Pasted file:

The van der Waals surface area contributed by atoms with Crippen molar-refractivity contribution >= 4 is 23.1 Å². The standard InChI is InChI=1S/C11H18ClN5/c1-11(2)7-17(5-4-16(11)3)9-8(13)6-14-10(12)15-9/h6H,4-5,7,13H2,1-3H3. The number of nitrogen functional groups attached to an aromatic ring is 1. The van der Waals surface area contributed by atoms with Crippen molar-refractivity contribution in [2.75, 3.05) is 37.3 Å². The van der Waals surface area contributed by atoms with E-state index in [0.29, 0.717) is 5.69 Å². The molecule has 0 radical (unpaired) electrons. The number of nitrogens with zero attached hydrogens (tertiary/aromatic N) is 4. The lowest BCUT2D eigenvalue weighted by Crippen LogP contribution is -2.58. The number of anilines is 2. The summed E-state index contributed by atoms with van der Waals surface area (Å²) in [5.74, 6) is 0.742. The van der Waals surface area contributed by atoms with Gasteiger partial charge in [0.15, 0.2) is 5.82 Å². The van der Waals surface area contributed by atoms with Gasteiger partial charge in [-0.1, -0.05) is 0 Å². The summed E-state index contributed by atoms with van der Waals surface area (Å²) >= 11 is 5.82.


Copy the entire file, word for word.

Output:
The van der Waals surface area contributed by atoms with Crippen molar-refractivity contribution >= 4 is 23.1 Å². The standard InChI is InChI=1S/C11H18ClN5/c1-11(2)7-17(5-4-16(11)3)9-8(13)6-14-10(12)15-9/h6H,4-5,7,13H2,1-3H3. The number of nitrogen functional groups attached to an aromatic ring is 1. The van der Waals surface area contributed by atoms with Crippen molar-refractivity contribution in [2.75, 3.05) is 37.3 Å². The van der Waals surface area contributed by atoms with E-state index in [0.29, 0.717) is 5.69 Å². The molecule has 0 radical (unpaired) electrons. The number of nitrogens with zero attached hydrogens (tertiary/aromatic N) is 4. The lowest BCUT2D eigenvalue weighted by Crippen LogP contribution is -2.58. The number of anilines is 2. The summed E-state index contributed by atoms with van der Waals surface area (Å²) in [5.74, 6) is 0.742. The van der Waals surface area contributed by atoms with Gasteiger partial charge in [0.15, 0.2) is 5.82 Å². The van der Waals surface area contributed by atoms with Gasteiger partial charge in [-0.1, -0.05) is 0 Å². The summed E-state index contributed by atoms with van der Waals surface area (Å²) >= 11 is 5.82.